Travel Week: On Being a Thrifty Tourist
Once you’ve reached your travel destination, you’ve likely felt pang or two of worry about how much the trip has already cost you – the pricey plane ticket, the costly new suitcase, the expensive hotel booking. Fear not, though! You can experience the new city, state, or country you’ve landed in for far less than what you’ve spent on getting there.
Be Your Own Tour Guide
For most major cities, you can find free, printable walking maps with a simple Google search, or by stopping into the visitor’s bureau in the center of town. Many cities offer free walking tours with a tour guide – often tailored to a specific interest (historic walks, revisiting the footsteps of the famous, or ghost tours.)
Do a little research before you arrive to find out where your hostel or hotel is located in relation to the major sites.
Also, keep an eye out for maps posted at major intersections and don’t hesitate to pop into local shops to ask employees, or talk with your hotel staff, for directions or suggestions.
Visit Nationally-Controlled Sites
Many places that are run by the nation or the state are free or have a minimal fee for entry. Most museums in London and many in Washington D.C. are free to the public, for example, because they are national galleries. In addition, many state and national parks and beaches have areas that are free to the public.
Walk the Paths Less Traveled
It’s always a good idea to spend some time on the main streets of a city in order to take in the touristy bits, but veering away from the beaten path won’t only save you money – by helping you to avoid the more costly shops and eateries – it will also help you discover what the culture of the city is really like.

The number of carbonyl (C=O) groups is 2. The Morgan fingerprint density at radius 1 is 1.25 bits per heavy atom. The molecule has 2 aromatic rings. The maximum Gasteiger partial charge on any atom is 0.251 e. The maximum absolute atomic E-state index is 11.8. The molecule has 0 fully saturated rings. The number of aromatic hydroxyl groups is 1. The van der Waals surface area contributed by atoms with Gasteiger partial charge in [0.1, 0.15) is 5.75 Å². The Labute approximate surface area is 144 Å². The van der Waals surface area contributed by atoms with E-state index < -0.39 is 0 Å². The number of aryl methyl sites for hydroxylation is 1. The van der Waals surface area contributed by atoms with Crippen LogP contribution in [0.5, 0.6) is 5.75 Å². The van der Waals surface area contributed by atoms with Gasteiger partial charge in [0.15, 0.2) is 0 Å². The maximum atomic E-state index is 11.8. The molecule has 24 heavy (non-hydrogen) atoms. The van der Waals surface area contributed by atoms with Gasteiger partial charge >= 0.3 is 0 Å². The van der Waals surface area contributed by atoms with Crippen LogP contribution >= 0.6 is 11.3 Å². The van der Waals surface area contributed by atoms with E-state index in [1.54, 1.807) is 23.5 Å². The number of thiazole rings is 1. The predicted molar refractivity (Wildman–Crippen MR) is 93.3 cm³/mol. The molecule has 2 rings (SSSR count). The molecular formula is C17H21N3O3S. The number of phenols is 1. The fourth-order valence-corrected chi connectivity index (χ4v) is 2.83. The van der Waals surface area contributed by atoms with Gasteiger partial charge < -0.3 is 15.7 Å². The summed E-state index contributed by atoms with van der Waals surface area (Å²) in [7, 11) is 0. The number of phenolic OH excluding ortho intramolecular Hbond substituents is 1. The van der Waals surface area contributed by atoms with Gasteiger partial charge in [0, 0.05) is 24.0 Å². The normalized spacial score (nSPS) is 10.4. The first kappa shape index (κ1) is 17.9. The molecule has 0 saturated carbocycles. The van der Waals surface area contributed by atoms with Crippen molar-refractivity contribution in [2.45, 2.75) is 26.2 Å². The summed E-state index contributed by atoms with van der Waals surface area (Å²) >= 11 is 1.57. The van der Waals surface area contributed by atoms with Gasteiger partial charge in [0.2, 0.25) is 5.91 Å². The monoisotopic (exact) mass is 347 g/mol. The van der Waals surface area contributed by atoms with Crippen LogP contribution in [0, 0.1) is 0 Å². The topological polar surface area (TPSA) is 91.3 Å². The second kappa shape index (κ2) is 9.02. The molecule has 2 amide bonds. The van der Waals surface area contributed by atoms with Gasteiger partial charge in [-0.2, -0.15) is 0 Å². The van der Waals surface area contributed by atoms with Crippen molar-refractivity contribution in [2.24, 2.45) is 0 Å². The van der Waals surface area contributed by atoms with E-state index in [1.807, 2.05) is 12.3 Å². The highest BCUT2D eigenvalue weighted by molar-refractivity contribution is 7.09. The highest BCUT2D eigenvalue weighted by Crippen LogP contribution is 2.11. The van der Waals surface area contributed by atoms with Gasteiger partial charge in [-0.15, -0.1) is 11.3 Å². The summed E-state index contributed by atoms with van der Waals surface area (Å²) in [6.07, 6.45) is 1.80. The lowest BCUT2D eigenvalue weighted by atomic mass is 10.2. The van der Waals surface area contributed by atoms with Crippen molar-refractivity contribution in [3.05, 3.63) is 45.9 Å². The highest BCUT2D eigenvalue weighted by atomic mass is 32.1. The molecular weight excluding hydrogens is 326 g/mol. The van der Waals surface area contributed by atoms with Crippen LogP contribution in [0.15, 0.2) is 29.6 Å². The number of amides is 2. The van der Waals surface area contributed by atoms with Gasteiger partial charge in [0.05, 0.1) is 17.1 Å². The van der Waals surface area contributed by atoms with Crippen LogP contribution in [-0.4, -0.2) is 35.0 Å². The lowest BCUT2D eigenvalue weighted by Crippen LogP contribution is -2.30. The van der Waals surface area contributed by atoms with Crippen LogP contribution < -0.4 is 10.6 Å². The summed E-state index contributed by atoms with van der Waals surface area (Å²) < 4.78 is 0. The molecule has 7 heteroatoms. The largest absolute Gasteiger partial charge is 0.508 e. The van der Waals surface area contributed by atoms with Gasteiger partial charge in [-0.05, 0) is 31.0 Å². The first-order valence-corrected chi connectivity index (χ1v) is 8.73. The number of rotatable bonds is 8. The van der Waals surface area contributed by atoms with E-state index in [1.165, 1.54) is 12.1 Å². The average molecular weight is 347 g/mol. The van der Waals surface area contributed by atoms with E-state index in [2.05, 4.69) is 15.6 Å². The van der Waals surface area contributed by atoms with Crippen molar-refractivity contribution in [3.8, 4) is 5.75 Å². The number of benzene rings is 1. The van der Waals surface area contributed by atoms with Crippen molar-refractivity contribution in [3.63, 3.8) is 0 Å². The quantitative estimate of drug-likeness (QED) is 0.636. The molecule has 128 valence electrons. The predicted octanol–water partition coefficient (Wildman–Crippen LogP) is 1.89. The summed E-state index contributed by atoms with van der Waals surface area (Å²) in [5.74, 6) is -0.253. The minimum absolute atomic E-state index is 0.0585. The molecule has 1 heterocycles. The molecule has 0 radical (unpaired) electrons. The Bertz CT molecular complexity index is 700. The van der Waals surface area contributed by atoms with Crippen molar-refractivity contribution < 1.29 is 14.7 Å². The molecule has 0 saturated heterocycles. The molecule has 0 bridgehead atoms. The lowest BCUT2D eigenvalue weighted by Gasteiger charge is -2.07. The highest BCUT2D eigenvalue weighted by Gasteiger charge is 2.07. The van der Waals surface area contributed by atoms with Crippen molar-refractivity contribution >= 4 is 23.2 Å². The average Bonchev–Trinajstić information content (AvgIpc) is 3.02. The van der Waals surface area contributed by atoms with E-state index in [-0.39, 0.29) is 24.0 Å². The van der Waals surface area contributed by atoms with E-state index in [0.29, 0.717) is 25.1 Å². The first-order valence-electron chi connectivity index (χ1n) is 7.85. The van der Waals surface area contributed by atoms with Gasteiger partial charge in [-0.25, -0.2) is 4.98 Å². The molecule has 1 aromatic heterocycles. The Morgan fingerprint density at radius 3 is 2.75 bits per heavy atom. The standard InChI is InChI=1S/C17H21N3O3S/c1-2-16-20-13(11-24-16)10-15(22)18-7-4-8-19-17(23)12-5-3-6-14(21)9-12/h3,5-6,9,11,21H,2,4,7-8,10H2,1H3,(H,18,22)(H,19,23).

Hidden gems (restaurants, entertainment venues, and other locations) can be found with a little online research. Try investigating what the locals love to do.
Let’s Go city guides are a great resource that offer information on not only the main attractions in a city, but also its lesser-known must-sees. They can easily be found in secondhand bookshops and online for cheap – and snagging one that’s a few years old is okay, as most of the details still hold up.
Get a Discount
Your hostel or hotel booking may come along with some major perks – so be sure you ask! Many offer a free meal at a nearby restaurant, a free tour, and more.
Also take some time before you leave to look at Groupon and LivingSocial deals for the city you’ll be visiting.
You may also qualify for a discount if you check-in using Foursquare or offer up a review on Yelp!
If you’re a student, senior, or a member of the military, make sure you take your IDs with you in case it can be used to save you some money while on vacation. Discounts often apply at museums, galleries, sporting events, and on various tours.
Don’t go for a big fancy meal every time you eat out. Try splitting a meal or dining on an appetizer – you can experience major savings this way and sample more restaurants!
Ask for the daily special, look for meal deals, and inquire about samples, letting the wait-staff know that you’re from out of town and would love to try their recommendations before making a decision.
If you can, try to visit local grocery stores and farmers markets for some of your meals. You’ll get to experience how the locals shop and how they eat while saving some major cash.
Just because you’re on vacation and may only visit this destination once doesn’t mean you have to squeeze in absolutely every single attraction it’s known for. When planning your trip, decide on a top three to five things you hope to see and do, map out the cost, and go from there.
Rather than make shopping a huge part of your trip, or purchasing souveniers at every turn, focus on making and capturing memories to take home with you - you'll save money and be incredibly more fulfilled once your trip comes to an end.
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